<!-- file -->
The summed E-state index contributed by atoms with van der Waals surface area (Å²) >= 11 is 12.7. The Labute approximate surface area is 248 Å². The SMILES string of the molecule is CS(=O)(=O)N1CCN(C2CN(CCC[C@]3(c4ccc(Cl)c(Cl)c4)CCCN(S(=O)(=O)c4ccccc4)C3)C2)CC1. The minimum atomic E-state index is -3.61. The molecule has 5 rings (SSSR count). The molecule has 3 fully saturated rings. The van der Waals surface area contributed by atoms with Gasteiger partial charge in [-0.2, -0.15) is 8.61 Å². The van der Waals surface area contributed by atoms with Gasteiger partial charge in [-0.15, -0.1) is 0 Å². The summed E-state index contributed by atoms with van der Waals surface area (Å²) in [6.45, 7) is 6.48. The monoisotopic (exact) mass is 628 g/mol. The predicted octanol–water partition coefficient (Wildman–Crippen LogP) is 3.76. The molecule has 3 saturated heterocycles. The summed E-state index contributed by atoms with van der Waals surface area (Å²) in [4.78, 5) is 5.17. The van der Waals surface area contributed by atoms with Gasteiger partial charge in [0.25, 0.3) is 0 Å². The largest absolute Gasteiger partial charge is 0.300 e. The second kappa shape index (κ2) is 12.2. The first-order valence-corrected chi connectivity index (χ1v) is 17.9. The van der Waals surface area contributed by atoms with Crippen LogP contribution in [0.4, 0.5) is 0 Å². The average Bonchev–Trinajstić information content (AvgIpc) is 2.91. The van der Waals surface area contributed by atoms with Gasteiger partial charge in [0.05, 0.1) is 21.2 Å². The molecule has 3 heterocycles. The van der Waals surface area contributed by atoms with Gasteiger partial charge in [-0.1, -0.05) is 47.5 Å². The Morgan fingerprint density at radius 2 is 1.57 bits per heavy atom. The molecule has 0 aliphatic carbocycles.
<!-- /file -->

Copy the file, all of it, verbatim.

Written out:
The summed E-state index contributed by atoms with van der Waals surface area (Å²) >= 11 is 12.7. The Labute approximate surface area is 248 Å². The SMILES string of the molecule is CS(=O)(=O)N1CCN(C2CN(CCC[C@]3(c4ccc(Cl)c(Cl)c4)CCCN(S(=O)(=O)c4ccccc4)C3)C2)CC1. The minimum atomic E-state index is -3.61. The molecule has 5 rings (SSSR count). The molecule has 3 fully saturated rings. The van der Waals surface area contributed by atoms with Gasteiger partial charge in [-0.2, -0.15) is 8.61 Å². The van der Waals surface area contributed by atoms with Gasteiger partial charge in [-0.15, -0.1) is 0 Å². The summed E-state index contributed by atoms with van der Waals surface area (Å²) in [6.45, 7) is 6.48. The monoisotopic (exact) mass is 628 g/mol. The predicted octanol–water partition coefficient (Wildman–Crippen LogP) is 3.76. The molecule has 3 saturated heterocycles. The summed E-state index contributed by atoms with van der Waals surface area (Å²) in [4.78, 5) is 5.17. The van der Waals surface area contributed by atoms with Gasteiger partial charge in [0.25, 0.3) is 0 Å². The largest absolute Gasteiger partial charge is 0.300 e. The second kappa shape index (κ2) is 12.2. The first-order valence-corrected chi connectivity index (χ1v) is 17.9. The van der Waals surface area contributed by atoms with Crippen LogP contribution in [0.4, 0.5) is 0 Å². The average Bonchev–Trinajstić information content (AvgIpc) is 2.91. The van der Waals surface area contributed by atoms with Gasteiger partial charge in [0.05, 0.1) is 21.2 Å². The molecule has 3 heterocycles. The van der Waals surface area contributed by atoms with Gasteiger partial charge in [-0.1, -0.05) is 47.5 Å². The Morgan fingerprint density at radius 2 is 1.57 bits per heavy atom. The molecule has 0 aliphatic carbocycles.